But if this ever-changing world in which we're living / Makes you give up and cry... Paul McCartney, Live and Let Die
If ever there's been a year in recent memory that changed the world we live in and made us cry, it was 2020. If that year made you feel like giving up, talk to someone. Don't ever give up!
The year of COVID destabilised economies, highlighted social inequities and sent established institutions into a tailspin of uncertainty and confusion. Every body, from the political to the scientific were caught on the back foot as this infernal virus ravaged its way around the world.
Academic bodies were not left unfazed. Indeed, their role may be thought of as more critical to students because what happens in Parliament has a trickle-down effect on society but what Ofqual decides has a direct and immediate impact on us. And, as we all know, today's students are the stewards of the future so those effects can be particularly destabilising.
We only need to point to last year's exams disaster, which perfectly underscores that statement. What has changed since then?
Practically everything, from the way exams will be administered to how grades will be tallied.
How students' grades will be calculated this year is the subject of a whole different article. Now, your Superprof wants to help you understand what you can do if you believe your marks don't reflect your work or abilities.
How Things Were Done in the Old Days
If we picture public education as a clock reflecting its entire history, from its inception in the 1830s onward, standardized testing would appear at roughly five minutes till midnight, with midnight reflecting current time.
Standardized testing has been around for about as long as public education has but it wasn't always as regimented and regulated, nor did it have the same purpose as it does today.
What's the purpose behind standardized examinations?
Initially - way back when public education first became a thing, oral testing was meant to sort 'qualified' students from those thought to be too stupid to learn. That's a direct quote from historical texts, not our words.
When the American military embraced mass testing of their new recruits in the early years of the 20th Century, those standard exams had less to do with maths and English; they were more like IQ tests designed to tease out a potential soldier's aptitude and appetite for war.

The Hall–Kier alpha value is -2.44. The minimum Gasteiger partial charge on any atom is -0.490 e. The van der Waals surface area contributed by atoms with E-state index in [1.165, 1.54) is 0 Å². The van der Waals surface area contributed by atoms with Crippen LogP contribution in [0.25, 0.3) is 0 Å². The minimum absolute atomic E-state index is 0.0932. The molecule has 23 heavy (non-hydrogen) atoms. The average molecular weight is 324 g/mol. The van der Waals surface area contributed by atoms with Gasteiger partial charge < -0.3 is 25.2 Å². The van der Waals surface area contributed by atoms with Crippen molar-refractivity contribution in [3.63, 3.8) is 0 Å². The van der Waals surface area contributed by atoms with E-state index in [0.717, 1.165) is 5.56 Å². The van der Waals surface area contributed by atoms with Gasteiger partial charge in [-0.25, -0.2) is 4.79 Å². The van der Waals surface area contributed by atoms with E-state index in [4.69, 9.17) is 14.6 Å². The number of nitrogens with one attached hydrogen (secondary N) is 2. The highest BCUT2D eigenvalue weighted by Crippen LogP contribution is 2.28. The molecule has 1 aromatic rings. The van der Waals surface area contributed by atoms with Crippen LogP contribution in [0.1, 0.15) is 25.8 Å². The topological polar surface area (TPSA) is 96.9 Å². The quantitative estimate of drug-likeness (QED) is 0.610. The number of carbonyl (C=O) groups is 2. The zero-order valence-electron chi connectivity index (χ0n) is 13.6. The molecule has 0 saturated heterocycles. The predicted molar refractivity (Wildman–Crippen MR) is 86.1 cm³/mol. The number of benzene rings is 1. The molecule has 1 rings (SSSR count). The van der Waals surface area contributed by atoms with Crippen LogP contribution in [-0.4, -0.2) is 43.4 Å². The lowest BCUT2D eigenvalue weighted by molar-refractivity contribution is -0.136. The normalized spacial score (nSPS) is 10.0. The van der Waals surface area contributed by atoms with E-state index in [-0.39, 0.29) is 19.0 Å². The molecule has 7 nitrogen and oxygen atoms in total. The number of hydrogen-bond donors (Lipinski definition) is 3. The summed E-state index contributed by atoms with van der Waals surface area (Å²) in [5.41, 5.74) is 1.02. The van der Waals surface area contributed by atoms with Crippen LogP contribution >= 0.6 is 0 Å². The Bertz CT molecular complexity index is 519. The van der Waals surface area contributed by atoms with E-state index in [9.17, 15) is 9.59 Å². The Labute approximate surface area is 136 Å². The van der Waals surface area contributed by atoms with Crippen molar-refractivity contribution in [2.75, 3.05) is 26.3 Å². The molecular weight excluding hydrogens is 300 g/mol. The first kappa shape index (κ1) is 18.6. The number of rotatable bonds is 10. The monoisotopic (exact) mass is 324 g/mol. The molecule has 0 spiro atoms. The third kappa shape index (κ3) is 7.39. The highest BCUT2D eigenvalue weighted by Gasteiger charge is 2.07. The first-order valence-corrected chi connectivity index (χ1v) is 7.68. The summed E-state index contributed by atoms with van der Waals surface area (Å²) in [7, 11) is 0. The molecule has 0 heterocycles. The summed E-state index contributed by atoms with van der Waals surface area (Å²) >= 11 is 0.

Naturally, those who scored poorly were rejected for service until the need for new bodies became urgent - at which point, everyone who was basically healthy and at least borderline competent was allowed in.
From just these two uses of standardized testing, we see that such exams were meant to separate the wheat from the chaff. The inevitable extension of this separation process was to allocate more resources to those deemed the most capable of reaching success and not wasting any on those thought to be too dim to advance.
Around the 1980s, attitudes started changing. There were massive social movements decrying institutional inequality. The world of academics was smack in the middle of things - not on the side of justice and equality, either.
That new social consciousness drove the change from resources being diverted towards those thought to be the most deserving to being more equitably distributed.
Today, the main purpose of standardized testing is to determine if resources are evenly allocated. To oversee the effort, independent governing bodies were established to ensure test impartiality and political agents disbursed funding based on schools' performance on exams rather than on postal codes.
As the pendulum swung further to the side of fairness, students' voices mattered more and more. Thus, when a student complained of unfair grades, s/he was taken seriously. Most often, the disputed grades were raised.
Of course, proving fairness by going to extremes in grade adjustment had unintended consequences, much like everything happening with GCSEs and A-Levels right now. We just don't know the full extent of those adjustments just yet; only time will tell if they were beneficial or even warranted.
How Many Students Appeal Results?
So clichéd is "The teacher has it out for me!" that it has become a trope. It sometimes mutates into other phrases such as 'my teacher hates me' or, more expansively, 'my teacher hates everybody'. That one is usually followed by 'S/he shouldn't be a teacher if s/he hates kids so much!'.
When it comes to grading your work, whether your teacher likes you or not is immaterial. Today, teachers must follow guidelines when assessing their students' work; they grade on incorrect answers rather than any personal traits that might show through in your work.